Exchange 2013 to 2016 migration

I have done some researching in upgrading my current exchange 2013 to 2016, and I have a problem with needing to have the edge server outside my AD organization. All my servers are running in VMs in a scale computing hyperconverged system.  Can I just have the edge server on the same network, but not added to the domain, would that work?
Otherwise,  I would have to purchase a physical server to run somewhere outside of my firewall, which complicates things.

Any recommendations?
DanNetwork EngineerAsked:
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AmitIT ArchitectCommented:
Edge Transport. I advise just skip it, if you don't need headache of maintaining additional server and paying extra license cost to MS for OS and Exchange. As per my experience, it is a waste of time and money, installing Edge role.
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Tom CieslikIT EngineerCommented:
I think you can install Edge server as Virtual Machine in same subnet but you can't add it to your corporate domain, so you going to need a local server administrator to log on, not domain admin.
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DanNetwork EngineerAuthor Commented:
if that would work, it would make my life easy, as I can just create another VM and just not add it to the domain.  Have you tested this?
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DanNetwork EngineerAuthor Commented:
I just found an article that the edge transport role is not required, so I'm going to skip on installing it and only install the mailbox role to keep things simple.
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8046586Commented:
If you have extra network cards on the server, you can always virtualise it and run on a dedicated LAN.
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DanNetwork EngineerAuthor Commented:
True, but I would have to setup a new server for that, what I wanted to avoid.  I think I'm just going to skip having an edge transport role.
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8046586Commented:
You still need some exchange antivirus installed on the server or move that service to some provider.
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DanNetwork EngineerAuthor Commented:
My firewall has a dual engine to check for AV.   I also am using Webroot, so I can make sure that's installed on the exchange server.
I guess there are also services online that I can send all my mail to flow through their servers as they scan for AV, spam, etc... first before it hits my exchange, but that gets costly.
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8046586Commented:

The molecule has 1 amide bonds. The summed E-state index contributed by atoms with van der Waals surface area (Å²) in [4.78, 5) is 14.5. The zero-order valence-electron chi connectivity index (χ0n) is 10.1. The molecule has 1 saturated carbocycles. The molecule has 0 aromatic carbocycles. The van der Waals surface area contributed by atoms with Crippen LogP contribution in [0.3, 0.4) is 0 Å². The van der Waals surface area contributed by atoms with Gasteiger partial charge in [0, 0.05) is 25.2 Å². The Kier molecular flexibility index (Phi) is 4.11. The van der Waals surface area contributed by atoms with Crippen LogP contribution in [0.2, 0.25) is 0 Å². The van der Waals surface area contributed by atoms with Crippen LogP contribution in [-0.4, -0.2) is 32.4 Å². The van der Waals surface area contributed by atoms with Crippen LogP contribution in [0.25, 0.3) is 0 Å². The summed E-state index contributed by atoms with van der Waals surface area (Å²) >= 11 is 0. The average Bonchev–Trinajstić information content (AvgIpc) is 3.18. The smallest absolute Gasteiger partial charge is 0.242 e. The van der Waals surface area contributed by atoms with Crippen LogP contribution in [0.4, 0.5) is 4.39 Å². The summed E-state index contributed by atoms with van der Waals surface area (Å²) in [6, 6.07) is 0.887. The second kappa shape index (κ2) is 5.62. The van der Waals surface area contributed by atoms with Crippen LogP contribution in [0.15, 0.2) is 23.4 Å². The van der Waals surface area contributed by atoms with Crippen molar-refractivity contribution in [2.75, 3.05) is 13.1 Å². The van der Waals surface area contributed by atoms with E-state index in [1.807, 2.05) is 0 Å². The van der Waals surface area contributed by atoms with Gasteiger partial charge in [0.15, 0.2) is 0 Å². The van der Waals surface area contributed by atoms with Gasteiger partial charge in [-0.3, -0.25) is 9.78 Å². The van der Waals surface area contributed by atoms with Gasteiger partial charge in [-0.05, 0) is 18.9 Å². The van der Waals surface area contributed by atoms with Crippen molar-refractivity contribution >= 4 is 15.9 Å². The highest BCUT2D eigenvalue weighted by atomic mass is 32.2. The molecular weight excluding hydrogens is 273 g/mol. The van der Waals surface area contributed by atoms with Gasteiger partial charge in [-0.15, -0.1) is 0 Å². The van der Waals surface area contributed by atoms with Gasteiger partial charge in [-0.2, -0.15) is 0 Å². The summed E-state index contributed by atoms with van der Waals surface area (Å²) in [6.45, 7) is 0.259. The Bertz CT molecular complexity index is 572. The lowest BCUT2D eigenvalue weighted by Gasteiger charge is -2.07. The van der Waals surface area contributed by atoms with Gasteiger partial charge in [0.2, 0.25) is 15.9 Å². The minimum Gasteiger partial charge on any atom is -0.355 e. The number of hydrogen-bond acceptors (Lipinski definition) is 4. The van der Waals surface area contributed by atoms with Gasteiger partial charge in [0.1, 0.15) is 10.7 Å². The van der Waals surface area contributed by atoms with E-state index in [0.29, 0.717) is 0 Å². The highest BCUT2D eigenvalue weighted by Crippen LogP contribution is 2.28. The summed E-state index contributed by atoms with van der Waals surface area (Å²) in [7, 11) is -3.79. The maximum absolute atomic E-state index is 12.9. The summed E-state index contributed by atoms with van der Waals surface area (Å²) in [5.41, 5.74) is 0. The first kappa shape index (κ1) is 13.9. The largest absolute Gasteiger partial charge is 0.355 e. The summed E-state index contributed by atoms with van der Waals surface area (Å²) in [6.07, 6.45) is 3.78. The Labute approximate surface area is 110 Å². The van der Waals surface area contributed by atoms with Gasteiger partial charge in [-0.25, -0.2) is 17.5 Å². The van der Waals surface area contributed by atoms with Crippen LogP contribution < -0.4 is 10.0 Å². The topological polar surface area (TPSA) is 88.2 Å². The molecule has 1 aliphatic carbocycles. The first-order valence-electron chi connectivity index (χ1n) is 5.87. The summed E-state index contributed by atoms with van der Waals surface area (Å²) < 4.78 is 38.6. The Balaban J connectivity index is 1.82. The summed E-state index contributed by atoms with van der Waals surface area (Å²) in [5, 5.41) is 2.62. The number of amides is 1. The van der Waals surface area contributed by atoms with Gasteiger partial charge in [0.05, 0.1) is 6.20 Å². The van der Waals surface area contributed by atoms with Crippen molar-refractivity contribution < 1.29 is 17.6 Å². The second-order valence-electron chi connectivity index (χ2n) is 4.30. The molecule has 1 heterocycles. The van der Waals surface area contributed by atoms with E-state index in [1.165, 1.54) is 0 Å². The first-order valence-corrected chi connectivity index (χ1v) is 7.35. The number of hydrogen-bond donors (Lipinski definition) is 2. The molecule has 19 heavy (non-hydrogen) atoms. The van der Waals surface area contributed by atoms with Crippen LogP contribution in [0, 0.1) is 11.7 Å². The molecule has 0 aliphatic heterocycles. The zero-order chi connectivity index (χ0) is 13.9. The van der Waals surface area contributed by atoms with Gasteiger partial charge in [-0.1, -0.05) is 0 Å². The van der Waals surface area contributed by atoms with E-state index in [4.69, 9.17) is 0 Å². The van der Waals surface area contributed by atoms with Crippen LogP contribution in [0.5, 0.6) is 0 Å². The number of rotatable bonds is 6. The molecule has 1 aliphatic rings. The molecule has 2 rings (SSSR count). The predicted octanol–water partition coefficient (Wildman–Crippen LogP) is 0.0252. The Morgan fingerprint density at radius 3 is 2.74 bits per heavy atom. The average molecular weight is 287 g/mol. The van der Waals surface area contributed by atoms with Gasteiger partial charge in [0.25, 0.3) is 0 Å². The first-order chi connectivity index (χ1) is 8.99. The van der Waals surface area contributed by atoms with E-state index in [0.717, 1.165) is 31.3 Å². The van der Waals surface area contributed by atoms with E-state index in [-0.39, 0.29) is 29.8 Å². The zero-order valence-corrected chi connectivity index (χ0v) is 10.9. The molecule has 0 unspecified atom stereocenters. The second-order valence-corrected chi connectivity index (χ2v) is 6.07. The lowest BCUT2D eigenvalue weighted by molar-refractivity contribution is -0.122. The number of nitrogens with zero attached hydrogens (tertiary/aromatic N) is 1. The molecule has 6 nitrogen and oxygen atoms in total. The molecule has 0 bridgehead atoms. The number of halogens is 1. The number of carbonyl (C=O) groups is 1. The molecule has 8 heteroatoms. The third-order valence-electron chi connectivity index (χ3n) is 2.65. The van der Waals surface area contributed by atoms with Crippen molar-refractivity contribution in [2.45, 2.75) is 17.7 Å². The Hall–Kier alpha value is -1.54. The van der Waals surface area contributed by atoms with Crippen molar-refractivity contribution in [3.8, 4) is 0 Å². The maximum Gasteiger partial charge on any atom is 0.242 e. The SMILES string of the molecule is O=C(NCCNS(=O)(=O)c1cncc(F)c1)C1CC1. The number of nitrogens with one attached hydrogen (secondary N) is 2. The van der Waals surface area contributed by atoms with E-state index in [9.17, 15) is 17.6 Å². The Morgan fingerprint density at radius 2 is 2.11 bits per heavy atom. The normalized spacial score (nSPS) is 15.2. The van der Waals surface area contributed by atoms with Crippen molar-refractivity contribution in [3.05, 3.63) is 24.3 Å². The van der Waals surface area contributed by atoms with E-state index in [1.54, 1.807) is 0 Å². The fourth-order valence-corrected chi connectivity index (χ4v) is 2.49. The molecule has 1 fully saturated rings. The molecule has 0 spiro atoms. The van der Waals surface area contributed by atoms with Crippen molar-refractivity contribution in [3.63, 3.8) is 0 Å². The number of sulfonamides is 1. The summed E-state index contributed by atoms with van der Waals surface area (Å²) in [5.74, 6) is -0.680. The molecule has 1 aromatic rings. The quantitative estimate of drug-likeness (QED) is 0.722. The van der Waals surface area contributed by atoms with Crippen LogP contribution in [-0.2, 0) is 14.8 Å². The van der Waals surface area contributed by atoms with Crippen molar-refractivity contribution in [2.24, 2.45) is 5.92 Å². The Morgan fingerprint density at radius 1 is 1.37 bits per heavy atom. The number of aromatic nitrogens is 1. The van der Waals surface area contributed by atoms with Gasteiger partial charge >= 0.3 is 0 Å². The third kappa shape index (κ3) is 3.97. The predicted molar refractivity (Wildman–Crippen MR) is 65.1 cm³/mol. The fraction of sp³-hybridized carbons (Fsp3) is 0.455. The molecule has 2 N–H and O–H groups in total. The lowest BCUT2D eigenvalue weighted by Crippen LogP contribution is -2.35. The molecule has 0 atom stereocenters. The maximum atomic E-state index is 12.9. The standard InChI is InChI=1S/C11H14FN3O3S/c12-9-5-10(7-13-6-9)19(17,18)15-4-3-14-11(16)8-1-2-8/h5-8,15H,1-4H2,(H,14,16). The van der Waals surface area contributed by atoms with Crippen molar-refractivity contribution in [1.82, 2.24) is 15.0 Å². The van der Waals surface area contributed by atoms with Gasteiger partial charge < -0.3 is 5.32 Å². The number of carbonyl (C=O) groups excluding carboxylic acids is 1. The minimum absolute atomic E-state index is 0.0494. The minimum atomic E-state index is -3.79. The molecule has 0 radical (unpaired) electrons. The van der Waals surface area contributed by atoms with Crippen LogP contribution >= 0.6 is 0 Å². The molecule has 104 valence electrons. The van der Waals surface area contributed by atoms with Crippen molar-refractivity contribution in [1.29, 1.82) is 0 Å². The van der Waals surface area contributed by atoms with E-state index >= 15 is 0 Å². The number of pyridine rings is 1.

Depend on the number of users you have. I calculated that for a small site, less than 20 users, is cheaper to host e-mails in the cloud than on a local server. Price for the antivirus will come close to the price for hosting the mailbox.
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DanNetwork EngineerAuthor Commented:
I have about 100 users, but I have closer to about 380 exchange accounts.
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Todd NelsonSystems EngineerCommented:
You are right, afacts, an Edge Transport server is not required.  In fact, I never recommend an Edge Transport server especially when a spam filtering product is already in use.  What spam filtering solution do you have in place?
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DanNetwork EngineerAuthor Commented:
I'm currently using webroot AV, but not sure how much exchange Spam protection that offers, I guess I need to find out.
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8046586Commented:
I think you should stick to your server AV for files and internet security. You cannot mix AV applications, and you have to stick to your current AV recommendation for Exchange. Otherwise, you should explore the option for cross upgrade. For my clients, I am installing ESET because they have complete security solution and local support in the city which is most important (getting expert dialling the DDI),
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DanNetwork EngineerAuthor Commented:
I just found out that webroot does not have any exchange antispam protection, so I will need to look for something.
Does anyone recommend a good solution?
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Todd NelsonSystems EngineerCommented:
Definitely a hosted spam filter like Barracuda, Sonicwall, Mimecast, Proofpoint, etc.
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DanNetwork EngineerAuthor Commented:
So it's best to pass all my traffic via a 3rd party spam filter company?  That's just too intrusive, I feel like all our data would be available if they were to get hacked or would somehow just sell the info.
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8046586Commented:
I always prefer everything on site and rely on my self or hosting everything in the cloud and keep the hands clean rather than splitting the services. I have bad experiences with split responsibilities because when something is not going as should, both parties are pointing the finger to other sites, and customers suffer.
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Todd NelsonSystems EngineerCommented:
Personally having your spam filtered by a 3rd party is better than having all of that traffic come on site which will cause bandwidth latency.
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DanNetwork EngineerAuthor Commented:
Thanks everyone for your help.
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